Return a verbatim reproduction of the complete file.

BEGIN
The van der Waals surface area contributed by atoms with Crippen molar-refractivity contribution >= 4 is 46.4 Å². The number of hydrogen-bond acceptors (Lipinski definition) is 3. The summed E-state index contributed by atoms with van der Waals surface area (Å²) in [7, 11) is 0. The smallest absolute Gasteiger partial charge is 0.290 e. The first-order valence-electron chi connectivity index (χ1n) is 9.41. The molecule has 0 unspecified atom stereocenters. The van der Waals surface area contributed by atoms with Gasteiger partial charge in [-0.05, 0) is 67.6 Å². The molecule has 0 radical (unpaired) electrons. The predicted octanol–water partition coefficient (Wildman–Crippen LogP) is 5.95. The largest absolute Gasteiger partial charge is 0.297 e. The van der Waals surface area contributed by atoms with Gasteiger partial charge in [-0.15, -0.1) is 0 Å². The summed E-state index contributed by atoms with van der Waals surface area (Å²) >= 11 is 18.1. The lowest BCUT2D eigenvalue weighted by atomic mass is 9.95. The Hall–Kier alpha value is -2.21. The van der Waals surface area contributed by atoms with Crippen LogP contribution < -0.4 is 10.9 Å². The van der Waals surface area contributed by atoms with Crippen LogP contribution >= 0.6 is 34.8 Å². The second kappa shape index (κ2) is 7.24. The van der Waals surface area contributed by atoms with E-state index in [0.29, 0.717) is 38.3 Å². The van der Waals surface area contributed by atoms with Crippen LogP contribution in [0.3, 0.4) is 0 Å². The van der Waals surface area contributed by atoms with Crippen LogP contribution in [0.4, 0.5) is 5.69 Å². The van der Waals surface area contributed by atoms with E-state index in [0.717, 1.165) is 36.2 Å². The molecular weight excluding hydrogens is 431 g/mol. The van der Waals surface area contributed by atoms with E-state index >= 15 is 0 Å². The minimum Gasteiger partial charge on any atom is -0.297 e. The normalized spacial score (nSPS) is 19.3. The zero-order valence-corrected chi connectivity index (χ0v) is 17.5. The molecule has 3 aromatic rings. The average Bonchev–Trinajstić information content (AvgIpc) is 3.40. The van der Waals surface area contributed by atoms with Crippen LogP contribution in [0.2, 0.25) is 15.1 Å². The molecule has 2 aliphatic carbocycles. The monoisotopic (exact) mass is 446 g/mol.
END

The van der Waals surface area contributed by atoms with Crippen molar-refractivity contribution >= 4 is 46.4 Å². The number of hydrogen-bond acceptors (Lipinski definition) is 3. The summed E-state index contributed by atoms with van der Waals surface area (Å²) in [7, 11) is 0. The smallest absolute Gasteiger partial charge is 0.290 e. The first-order valence-electron chi connectivity index (χ1n) is 9.41. The molecule has 0 unspecified atom stereocenters. The van der Waals surface area contributed by atoms with Gasteiger partial charge in [-0.05, 0) is 67.6 Å². The molecule has 0 radical (unpaired) electrons. The predicted octanol–water partition coefficient (Wildman–Crippen LogP) is 5.95. The largest absolute Gasteiger partial charge is 0.297 e. The van der Waals surface area contributed by atoms with Gasteiger partial charge in [-0.15, -0.1) is 0 Å². The summed E-state index contributed by atoms with van der Waals surface area (Å²) >= 11 is 18.1. The lowest BCUT2D eigenvalue weighted by atomic mass is 9.95. The Hall–Kier alpha value is -2.21. The van der Waals surface area contributed by atoms with Crippen LogP contribution < -0.4 is 10.9 Å². The van der Waals surface area contributed by atoms with Crippen LogP contribution >= 0.6 is 34.8 Å². The second kappa shape index (κ2) is 7.24. The van der Waals surface area contributed by atoms with E-state index in [0.29, 0.717) is 38.3 Å². The van der Waals surface area contributed by atoms with Crippen LogP contribution in [0.3, 0.4) is 0 Å². The van der Waals surface area contributed by atoms with Crippen LogP contribution in [0.4, 0.5) is 5.69 Å². The van der Waals surface area contributed by atoms with E-state index in [0.717, 1.165) is 36.2 Å². The molecular weight excluding hydrogens is 431 g/mol. The van der Waals surface area contributed by atoms with E-state index >= 15 is 0 Å². The minimum Gasteiger partial charge on any atom is -0.297 e. The normalized spacial score (nSPS) is 19.3. The zero-order valence-corrected chi connectivity index (χ0v) is 17.5. The molecule has 3 aromatic rings. The average Bonchev–Trinajstić information content (AvgIpc) is 3.40. The van der Waals surface area contributed by atoms with Crippen LogP contribution in [0.2, 0.25) is 15.1 Å². The molecule has 2 aliphatic carbocycles. The monoisotopic (exact) mass is 446 g/mol.